It is well documented that some Brits don't like travelling abroad to play their football. Only 25 footballers from England, Scotland and Wales have plied their trade in La Liga over the years, with varied results.
On the back of Gareth Bale's fantastic debut season with Real Madrid it would seem an ideal time to pay homage to the best British footballers to have graced La Liga.
The original "Brit abroad" was John 'Fox' Watson, who appeared once for Real Madrid in 1948, thus becoming the first and only Scotsman to play for the club.
At a time when European football was emerging from the rubble of the Second World War, it is easy to dismiss Watson's achievements, especially as he failed to make a name for himself at Madrid.
John Charles - former Wales and Juventus centre-forward - is widely regarded as the first Brit abroad, however Watson had a key role to play in helping ease the transition of players from England, Scotland and Wales in foreign countries and the fact that to this day he is the only Scot to have pulled on the famous Real Madrid shirt speaks volumes.
Jack Harper - currently in the Real Madrid academy - has a chance to follow Watson, although the Scotland under-17 international will be hopeful of adding more than one solitary appearance.
Moving onto the 1970s, one Brit stood out from the rest in La Liga: Laurie Cunningham. Real Madrid paid £950,000 in 1979 to bring Cunningham from West Brom to the Bernabeu and from listening to the accounts of those that saw him play in Spain, the monumental impact he had is clear.
Vincente Del Bosque, who has had the pleasure of working with some of the greatest footballers in the modern era. describes Cunningham's talents as no less than Cristiano Ronaldo's.
He famously received a standing ovation from the Camp Nou crowd after dazzling in El Classico and but for a ruptured knee ligament injury that spelled the end of his career in the 70s, Cunningham would have won more honours beside the two League titles and one Copa del Rey he picked up during his time at Madrid.
The star of the 1980s was Gary Lineker, after the England international completed a move to Barcelona off the back of a successful season at Everton in 1986.
His three-year stint at the Camp Nou - ending when he joined Tottenham in the summer of 1989 - would see Lineker win the Copa del Rey and European Cup Winner's Cup, the latter against a talented Sampdoria side.
His debut season at Barcelona saw him score a hat-trick in El Classico, re-paying the £2.8 million that was spent on his transfer fee and guaranteeing him cult-status among Barcelona supporters.
The 90s heralded arguably the most successful Brit in La Liga history, Steve McManaman, who picked up two La Liga titles, two Champions Leagues, two Spanish Super Cups, a UEFA Super Cup and an Intercontinental Cup during his time at the Bernabeu.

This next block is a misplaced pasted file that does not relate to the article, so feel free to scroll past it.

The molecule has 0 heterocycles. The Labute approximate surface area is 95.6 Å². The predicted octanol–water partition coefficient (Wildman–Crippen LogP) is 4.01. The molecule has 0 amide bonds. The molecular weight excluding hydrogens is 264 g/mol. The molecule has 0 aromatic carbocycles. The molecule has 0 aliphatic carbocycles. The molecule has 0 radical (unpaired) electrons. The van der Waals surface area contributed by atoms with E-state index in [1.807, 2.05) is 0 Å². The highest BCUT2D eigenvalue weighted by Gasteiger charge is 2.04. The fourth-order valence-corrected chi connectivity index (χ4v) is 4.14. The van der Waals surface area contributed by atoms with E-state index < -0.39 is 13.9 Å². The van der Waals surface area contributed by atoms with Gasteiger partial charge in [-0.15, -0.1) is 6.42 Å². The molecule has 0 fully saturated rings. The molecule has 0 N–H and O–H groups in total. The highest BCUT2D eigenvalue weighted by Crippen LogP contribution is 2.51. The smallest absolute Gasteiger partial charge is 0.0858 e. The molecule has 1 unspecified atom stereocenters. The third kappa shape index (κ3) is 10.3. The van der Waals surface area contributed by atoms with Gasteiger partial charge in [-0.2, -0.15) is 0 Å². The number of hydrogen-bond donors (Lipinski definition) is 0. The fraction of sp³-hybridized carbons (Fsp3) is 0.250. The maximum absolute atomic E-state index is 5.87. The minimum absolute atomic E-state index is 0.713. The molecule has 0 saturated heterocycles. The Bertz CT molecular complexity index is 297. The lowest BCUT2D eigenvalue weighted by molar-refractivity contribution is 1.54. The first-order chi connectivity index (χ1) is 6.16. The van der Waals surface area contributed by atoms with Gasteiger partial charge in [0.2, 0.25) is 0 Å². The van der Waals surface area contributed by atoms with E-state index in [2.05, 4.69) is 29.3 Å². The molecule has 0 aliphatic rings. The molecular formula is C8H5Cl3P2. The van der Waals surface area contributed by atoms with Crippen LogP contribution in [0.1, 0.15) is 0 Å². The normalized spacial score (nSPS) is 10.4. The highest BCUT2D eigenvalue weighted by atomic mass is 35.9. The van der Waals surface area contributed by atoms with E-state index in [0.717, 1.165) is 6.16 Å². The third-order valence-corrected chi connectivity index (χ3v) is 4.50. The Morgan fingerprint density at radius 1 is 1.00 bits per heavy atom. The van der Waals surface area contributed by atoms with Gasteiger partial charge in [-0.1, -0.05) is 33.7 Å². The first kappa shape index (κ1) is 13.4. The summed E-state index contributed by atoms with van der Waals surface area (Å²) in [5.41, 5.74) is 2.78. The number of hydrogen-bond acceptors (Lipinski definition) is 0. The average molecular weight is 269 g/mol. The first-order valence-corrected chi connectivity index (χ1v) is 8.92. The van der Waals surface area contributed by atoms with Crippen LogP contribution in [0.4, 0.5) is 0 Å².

McManaman remained a firm favourite amongst Madrid supporters, despite the arrival of several Galacticos who often took his place in the side. With goals against Valencia in the Champions League final in 2000 and Barcelona in the Champions League semi-final in 2002, McManaman majorly contributed to Madrid's European glory, further securing his cult-status.
A scorer of great goals rather than a great scorer of goals, McManaman was always capable of the spectacular and also had to show incredible mental strength to succeed at Madrid, when often he was being pushed towards the exit.
McManaman was followed into Madrid by David Beckham in 2003, with the former Manchester United star becoming the third Englishmen to play for the club. Beckham was the latest of the Galacticos to arrive at the Bernabeu and although he only finished with a single La Liga title and Spanish Super Cup to his name, his stature as a global icon was a match made in heaven for Real Madrid's superstar team.
As with other players in the Galactico era, there is a sense of underachievement, but Beckham did a lot to raise the profile of Brits abroad.
The only player who has come close to matching Beckham's worldwide appeal is Bale. His world-record move to Real Madrid and subsequent partnership with Ronaldo announced a return of the Galactico era under Florentino Pérez.
Bale initially struggled due to injury and lack of a full pre-season, however as the season progressed, so too did Bale.
This culminated in an outstanding match-winning goal against Barcelona in the Copa del Rey. Settled and fully fit, next season promises to be an exciting one for Bale, who could yet finish the current campaign with a Champions League winner's medal.
Despite the success of Cunningham, Lineker and Bale, the plights of Jermaine Pennant and Jonathan Woodgate display the difficulties British players still encounter when playing in La Liga. The language-barrier is often too great a hurdle to overcome, whilst the culture, food and style of football all take obviously require a period of adaption.
Hence, La Liga will always remain a mythical place for British footballers, but for a select few.
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